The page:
For the rivers fed by the Himalayas, glacier melt is an added worry. A study published in June that analyzed satellite data on 650 glaciers across the Himalayas found that the average ice loss rate had doubled during the 2000-2016 period, compared to the previous 25 years. More glacier melt means increased runoff, said Vikrant Jain, another scientist at IIT Gandhinagar, as well as the possibility of more glacial lake outburst floods — the sudden release of an enormous quantity of water when an ice block holding back water melts. In 2013, heavy rain followed by a glacial lake outburst caused devastating floods and landslides in the Himalayan state of Uttarakhand. The floods killed upwards of 4,000 people, destroyed the Hindu pilgrimage town of Kedarnath, and damaged roads, bridges, and dams, causing economic losses of $3.8 billion.

Meanwhile, on India’s coastal plains — where rivers and sea meet large urban populations — another kind of flood risk could increase. In a study published last year, Mishra and his colleagues found that short bursts of heavy rainfall, lasting only hours, are likely to increase by 20 percent if the global mean temperature rises above 1.5 degrees C. Such “sub-daily” extremes have the most impact on urban flooding, Mishra says, noting that storm water systems need to be redesigned for the new extremes.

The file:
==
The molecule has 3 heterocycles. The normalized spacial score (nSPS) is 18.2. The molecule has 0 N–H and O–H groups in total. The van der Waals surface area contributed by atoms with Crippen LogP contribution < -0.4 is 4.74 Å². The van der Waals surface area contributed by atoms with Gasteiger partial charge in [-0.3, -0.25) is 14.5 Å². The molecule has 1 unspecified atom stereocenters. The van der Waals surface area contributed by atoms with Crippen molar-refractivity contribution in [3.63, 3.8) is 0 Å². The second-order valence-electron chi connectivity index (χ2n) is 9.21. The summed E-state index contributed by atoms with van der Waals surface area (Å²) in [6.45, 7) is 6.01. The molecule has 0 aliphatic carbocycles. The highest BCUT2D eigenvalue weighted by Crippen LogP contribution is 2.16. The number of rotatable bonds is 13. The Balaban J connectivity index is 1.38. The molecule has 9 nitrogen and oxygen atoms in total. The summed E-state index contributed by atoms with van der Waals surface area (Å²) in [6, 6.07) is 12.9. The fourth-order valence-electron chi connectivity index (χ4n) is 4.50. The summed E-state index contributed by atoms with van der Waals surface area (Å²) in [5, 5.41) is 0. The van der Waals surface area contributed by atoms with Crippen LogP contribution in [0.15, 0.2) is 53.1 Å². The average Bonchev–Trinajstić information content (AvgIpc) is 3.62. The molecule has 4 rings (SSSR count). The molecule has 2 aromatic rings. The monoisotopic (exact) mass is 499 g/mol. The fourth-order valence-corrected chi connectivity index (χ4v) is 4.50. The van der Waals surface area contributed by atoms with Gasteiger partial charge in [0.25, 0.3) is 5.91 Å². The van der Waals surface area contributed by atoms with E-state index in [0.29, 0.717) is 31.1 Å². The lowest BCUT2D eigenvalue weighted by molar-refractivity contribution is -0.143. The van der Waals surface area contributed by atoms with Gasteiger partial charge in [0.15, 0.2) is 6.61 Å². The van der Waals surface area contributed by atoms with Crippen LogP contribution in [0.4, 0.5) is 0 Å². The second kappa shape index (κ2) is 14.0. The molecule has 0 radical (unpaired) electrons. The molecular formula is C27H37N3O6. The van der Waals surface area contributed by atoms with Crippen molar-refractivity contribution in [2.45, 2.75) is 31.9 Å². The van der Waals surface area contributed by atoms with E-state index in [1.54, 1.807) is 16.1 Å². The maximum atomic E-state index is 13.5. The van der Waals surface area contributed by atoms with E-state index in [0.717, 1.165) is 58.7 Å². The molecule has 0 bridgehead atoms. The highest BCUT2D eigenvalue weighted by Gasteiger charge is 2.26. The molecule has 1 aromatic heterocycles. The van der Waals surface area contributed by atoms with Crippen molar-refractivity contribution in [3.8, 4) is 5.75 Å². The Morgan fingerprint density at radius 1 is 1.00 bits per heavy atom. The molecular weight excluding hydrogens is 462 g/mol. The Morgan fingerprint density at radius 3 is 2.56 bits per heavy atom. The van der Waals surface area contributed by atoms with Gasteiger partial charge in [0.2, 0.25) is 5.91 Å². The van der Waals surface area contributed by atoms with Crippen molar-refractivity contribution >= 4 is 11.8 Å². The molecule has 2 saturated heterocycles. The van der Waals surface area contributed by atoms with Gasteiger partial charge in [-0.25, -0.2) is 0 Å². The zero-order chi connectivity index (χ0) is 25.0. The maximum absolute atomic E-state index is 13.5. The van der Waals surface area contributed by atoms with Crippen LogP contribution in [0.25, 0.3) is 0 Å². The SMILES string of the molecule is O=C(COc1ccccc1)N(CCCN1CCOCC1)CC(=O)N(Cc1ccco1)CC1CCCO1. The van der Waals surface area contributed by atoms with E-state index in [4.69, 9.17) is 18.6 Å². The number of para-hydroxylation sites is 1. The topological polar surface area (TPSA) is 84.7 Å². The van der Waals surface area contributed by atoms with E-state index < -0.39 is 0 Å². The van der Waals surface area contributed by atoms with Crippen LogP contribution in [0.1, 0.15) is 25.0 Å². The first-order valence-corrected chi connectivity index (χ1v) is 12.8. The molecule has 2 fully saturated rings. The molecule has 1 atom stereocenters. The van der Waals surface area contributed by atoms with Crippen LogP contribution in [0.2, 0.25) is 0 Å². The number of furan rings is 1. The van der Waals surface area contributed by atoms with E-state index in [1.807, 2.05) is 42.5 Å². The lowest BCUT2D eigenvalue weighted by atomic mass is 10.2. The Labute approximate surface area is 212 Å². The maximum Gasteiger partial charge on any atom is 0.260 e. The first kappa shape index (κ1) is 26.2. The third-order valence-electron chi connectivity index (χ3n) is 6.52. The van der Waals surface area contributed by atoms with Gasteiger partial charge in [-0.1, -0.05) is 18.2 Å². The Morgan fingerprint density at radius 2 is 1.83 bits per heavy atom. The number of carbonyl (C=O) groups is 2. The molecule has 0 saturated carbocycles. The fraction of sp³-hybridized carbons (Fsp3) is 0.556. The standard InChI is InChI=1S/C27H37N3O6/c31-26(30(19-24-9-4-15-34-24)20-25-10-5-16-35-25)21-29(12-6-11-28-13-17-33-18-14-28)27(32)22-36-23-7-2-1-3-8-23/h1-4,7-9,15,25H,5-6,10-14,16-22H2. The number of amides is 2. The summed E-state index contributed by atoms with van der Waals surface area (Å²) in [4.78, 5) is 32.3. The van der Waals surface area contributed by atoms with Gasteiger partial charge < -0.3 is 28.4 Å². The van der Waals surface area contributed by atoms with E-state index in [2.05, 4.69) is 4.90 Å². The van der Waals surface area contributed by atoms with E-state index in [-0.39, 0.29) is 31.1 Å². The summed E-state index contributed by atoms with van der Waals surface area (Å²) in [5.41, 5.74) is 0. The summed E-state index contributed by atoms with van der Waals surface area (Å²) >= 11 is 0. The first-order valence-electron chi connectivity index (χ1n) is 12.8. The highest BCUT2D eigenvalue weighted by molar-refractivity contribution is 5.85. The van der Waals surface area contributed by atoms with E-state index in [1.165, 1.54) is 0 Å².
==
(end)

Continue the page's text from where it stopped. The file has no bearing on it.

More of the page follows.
Unplanned urbanization is already increasing flooding. India added 90 million people to its urban population between 2001 and 2011, and will add 416 million more by 2050, according to the UN. Rain runoff automatically goes up when permeable soil is replaced by impervious surfaces, such as roads and parking lots. In addition, sprawling Indian cities have been building on wetlands and expanding into floodplains. And urbanization itself may be affecting rainfall patterns. Studies from the Indian Institute of Technology Bombay have found that urban heat islands could be intensifying thunderstorms over Mumbai.

“At different levels,” says Koll, “we are seeing a human imprint on rainfall.”

A small concrete shed is tucked away on the banks of the Ulhas River at Badlapur, a suburban town on the outskirts of the coastal metropolis of Mumbai, population 21 million. On one wall is painted a list of the high flood line in meters since 1991. The river crossed the danger mark 12 times in this period, the highest in 2005 when record-breaking rainfall, coupled with high tides, submerged the metropolitan region. The second-worst flood came this July, when the river rose with heavy monsoon rainfall, affecting more than 50,000 people. The deluge swamped cars, shops, and ground-floor apartments in the new buildings that had sprung up on land close to the river.